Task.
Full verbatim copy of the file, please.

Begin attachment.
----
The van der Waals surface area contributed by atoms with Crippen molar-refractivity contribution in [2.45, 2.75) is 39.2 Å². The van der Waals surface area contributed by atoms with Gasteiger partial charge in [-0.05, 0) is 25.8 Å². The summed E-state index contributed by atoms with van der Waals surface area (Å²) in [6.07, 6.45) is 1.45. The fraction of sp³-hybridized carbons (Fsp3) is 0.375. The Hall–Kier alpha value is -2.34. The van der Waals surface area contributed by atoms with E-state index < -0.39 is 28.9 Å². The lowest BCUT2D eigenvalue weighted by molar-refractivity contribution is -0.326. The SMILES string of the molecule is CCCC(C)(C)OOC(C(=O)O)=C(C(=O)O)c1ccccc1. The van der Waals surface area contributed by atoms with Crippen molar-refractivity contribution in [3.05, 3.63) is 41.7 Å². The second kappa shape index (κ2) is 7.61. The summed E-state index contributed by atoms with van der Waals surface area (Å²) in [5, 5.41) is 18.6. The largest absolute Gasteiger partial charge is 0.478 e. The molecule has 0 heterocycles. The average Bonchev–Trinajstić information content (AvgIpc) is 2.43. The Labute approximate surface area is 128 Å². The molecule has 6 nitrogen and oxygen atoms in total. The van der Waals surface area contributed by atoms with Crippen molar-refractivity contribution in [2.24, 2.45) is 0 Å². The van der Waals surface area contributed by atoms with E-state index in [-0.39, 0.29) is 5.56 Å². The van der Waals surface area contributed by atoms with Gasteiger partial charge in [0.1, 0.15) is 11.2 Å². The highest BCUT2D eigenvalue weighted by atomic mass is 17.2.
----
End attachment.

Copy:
The van der Waals surface area contributed by atoms with Crippen molar-refractivity contribution in [2.45, 2.75) is 39.2 Å². The van der Waals surface area contributed by atoms with Gasteiger partial charge in [-0.05, 0) is 25.8 Å². The summed E-state index contributed by atoms with van der Waals surface area (Å²) in [6.07, 6.45) is 1.45. The fraction of sp³-hybridized carbons (Fsp3) is 0.375. The Hall–Kier alpha value is -2.34. The van der Waals surface area contributed by atoms with E-state index < -0.39 is 28.9 Å². The lowest BCUT2D eigenvalue weighted by molar-refractivity contribution is -0.326. The SMILES string of the molecule is CCCC(C)(C)OOC(C(=O)O)=C(C(=O)O)c1ccccc1. The van der Waals surface area contributed by atoms with Crippen molar-refractivity contribution in [3.05, 3.63) is 41.7 Å². The second kappa shape index (κ2) is 7.61. The summed E-state index contributed by atoms with van der Waals surface area (Å²) in [5, 5.41) is 18.6. The largest absolute Gasteiger partial charge is 0.478 e. The molecule has 0 heterocycles. The average Bonchev–Trinajstić information content (AvgIpc) is 2.43. The Labute approximate surface area is 128 Å². The molecule has 6 nitrogen and oxygen atoms in total. The van der Waals surface area contributed by atoms with Crippen molar-refractivity contribution in [2.24, 2.45) is 0 Å². The van der Waals surface area contributed by atoms with E-state index in [-0.39, 0.29) is 5.56 Å². The van der Waals surface area contributed by atoms with Gasteiger partial charge in [0.1, 0.15) is 11.2 Å². The highest BCUT2D eigenvalue weighted by atomic mass is 17.2.